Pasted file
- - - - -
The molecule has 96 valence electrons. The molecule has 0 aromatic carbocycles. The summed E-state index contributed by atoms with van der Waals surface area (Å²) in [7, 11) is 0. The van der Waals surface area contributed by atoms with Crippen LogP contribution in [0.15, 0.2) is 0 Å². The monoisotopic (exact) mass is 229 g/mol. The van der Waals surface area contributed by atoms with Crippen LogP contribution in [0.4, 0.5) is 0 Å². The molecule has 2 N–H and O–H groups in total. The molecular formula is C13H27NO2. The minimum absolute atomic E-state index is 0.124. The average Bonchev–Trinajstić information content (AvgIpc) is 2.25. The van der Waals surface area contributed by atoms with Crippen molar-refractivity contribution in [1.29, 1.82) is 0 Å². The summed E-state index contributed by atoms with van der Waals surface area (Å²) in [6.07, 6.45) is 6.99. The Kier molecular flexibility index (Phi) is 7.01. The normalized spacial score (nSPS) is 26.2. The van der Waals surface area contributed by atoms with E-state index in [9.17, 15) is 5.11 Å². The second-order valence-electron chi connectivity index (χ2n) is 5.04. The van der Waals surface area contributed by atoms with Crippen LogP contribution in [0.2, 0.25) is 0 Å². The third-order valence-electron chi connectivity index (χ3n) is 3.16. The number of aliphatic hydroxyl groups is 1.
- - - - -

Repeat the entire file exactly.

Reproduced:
The molecule has 96 valence electrons. The molecule has 0 aromatic carbocycles. The summed E-state index contributed by atoms with van der Waals surface area (Å²) in [7, 11) is 0. The van der Waals surface area contributed by atoms with Crippen LogP contribution in [0.15, 0.2) is 0 Å². The monoisotopic (exact) mass is 229 g/mol. The van der Waals surface area contributed by atoms with Crippen LogP contribution in [0.4, 0.5) is 0 Å². The molecule has 2 N–H and O–H groups in total. The molecular formula is C13H27NO2. The minimum absolute atomic E-state index is 0.124. The average Bonchev–Trinajstić information content (AvgIpc) is 2.25. The van der Waals surface area contributed by atoms with Crippen molar-refractivity contribution in [1.29, 1.82) is 0 Å². The summed E-state index contributed by atoms with van der Waals surface area (Å²) in [6.07, 6.45) is 6.99. The Kier molecular flexibility index (Phi) is 7.01. The normalized spacial score (nSPS) is 26.2. The van der Waals surface area contributed by atoms with E-state index in [9.17, 15) is 5.11 Å². The second-order valence-electron chi connectivity index (χ2n) is 5.04. The van der Waals surface area contributed by atoms with Crippen LogP contribution in [0.2, 0.25) is 0 Å². The third-order valence-electron chi connectivity index (χ3n) is 3.16. The number of aliphatic hydroxyl groups is 1.